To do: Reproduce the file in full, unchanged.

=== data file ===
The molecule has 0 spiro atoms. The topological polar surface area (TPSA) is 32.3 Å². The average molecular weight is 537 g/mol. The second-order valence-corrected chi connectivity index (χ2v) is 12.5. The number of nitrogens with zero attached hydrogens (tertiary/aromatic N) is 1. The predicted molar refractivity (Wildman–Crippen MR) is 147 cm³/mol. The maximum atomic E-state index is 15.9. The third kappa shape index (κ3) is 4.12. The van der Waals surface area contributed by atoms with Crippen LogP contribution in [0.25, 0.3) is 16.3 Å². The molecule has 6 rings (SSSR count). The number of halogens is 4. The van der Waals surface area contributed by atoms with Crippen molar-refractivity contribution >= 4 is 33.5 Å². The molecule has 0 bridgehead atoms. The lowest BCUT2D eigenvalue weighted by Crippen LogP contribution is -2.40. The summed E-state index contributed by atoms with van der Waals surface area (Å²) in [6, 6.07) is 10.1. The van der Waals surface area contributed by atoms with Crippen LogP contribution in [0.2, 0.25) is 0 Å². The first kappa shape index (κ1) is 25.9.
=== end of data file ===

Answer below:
The molecule has 0 spiro atoms. The topological polar surface area (TPSA) is 32.3 Å². The average molecular weight is 537 g/mol. The second-order valence-corrected chi connectivity index (χ2v) is 12.5. The number of nitrogens with zero attached hydrogens (tertiary/aromatic N) is 1. The predicted molar refractivity (Wildman–Crippen MR) is 147 cm³/mol. The maximum atomic E-state index is 15.9. The third kappa shape index (κ3) is 4.12. The van der Waals surface area contributed by atoms with Crippen LogP contribution in [0.25, 0.3) is 16.3 Å². The molecule has 6 rings (SSSR count). The number of halogens is 4. The van der Waals surface area contributed by atoms with Crippen molar-refractivity contribution >= 4 is 33.5 Å². The molecule has 0 bridgehead atoms. The lowest BCUT2D eigenvalue weighted by Crippen LogP contribution is -2.40. The summed E-state index contributed by atoms with van der Waals surface area (Å²) in [6, 6.07) is 10.1. The van der Waals surface area contributed by atoms with Crippen LogP contribution in [0.2, 0.25) is 0 Å². The first kappa shape index (κ1) is 25.9.